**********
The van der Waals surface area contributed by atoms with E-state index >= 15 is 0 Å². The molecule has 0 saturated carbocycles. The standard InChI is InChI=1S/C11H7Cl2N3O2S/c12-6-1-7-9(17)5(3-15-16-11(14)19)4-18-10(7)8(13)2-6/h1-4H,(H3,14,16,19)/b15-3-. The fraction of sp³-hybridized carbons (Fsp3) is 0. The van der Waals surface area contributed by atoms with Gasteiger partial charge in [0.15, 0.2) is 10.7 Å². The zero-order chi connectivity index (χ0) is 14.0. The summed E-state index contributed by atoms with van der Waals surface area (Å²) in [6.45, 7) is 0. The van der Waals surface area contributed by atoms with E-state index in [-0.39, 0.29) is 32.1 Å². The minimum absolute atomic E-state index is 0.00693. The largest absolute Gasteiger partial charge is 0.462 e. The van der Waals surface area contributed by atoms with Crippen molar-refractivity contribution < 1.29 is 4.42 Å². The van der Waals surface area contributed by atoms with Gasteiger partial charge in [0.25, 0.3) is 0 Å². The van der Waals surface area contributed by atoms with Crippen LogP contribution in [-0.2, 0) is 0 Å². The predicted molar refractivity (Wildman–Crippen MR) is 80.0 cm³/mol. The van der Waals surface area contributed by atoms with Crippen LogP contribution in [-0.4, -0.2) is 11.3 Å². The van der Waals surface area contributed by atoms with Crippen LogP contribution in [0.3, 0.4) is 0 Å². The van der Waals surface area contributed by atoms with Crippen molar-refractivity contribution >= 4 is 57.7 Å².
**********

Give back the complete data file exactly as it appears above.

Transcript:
The van der Waals surface area contributed by atoms with E-state index >= 15 is 0 Å². The molecule has 0 saturated carbocycles. The standard InChI is InChI=1S/C11H7Cl2N3O2S/c12-6-1-7-9(17)5(3-15-16-11(14)19)4-18-10(7)8(13)2-6/h1-4H,(H3,14,16,19)/b15-3-. The fraction of sp³-hybridized carbons (Fsp3) is 0. The van der Waals surface area contributed by atoms with Gasteiger partial charge in [0.15, 0.2) is 10.7 Å². The zero-order chi connectivity index (χ0) is 14.0. The summed E-state index contributed by atoms with van der Waals surface area (Å²) in [6.45, 7) is 0. The van der Waals surface area contributed by atoms with E-state index in [-0.39, 0.29) is 32.1 Å². The minimum absolute atomic E-state index is 0.00693. The largest absolute Gasteiger partial charge is 0.462 e. The van der Waals surface area contributed by atoms with Crippen molar-refractivity contribution < 1.29 is 4.42 Å². The van der Waals surface area contributed by atoms with Gasteiger partial charge in [0.25, 0.3) is 0 Å². The van der Waals surface area contributed by atoms with Crippen LogP contribution in [-0.2, 0) is 0 Å². The predicted molar refractivity (Wildman–Crippen MR) is 80.0 cm³/mol. The van der Waals surface area contributed by atoms with Crippen LogP contribution in [-0.4, -0.2) is 11.3 Å². The van der Waals surface area contributed by atoms with Crippen LogP contribution in [0.3, 0.4) is 0 Å². The van der Waals surface area contributed by atoms with Crippen molar-refractivity contribution >= 4 is 57.7 Å².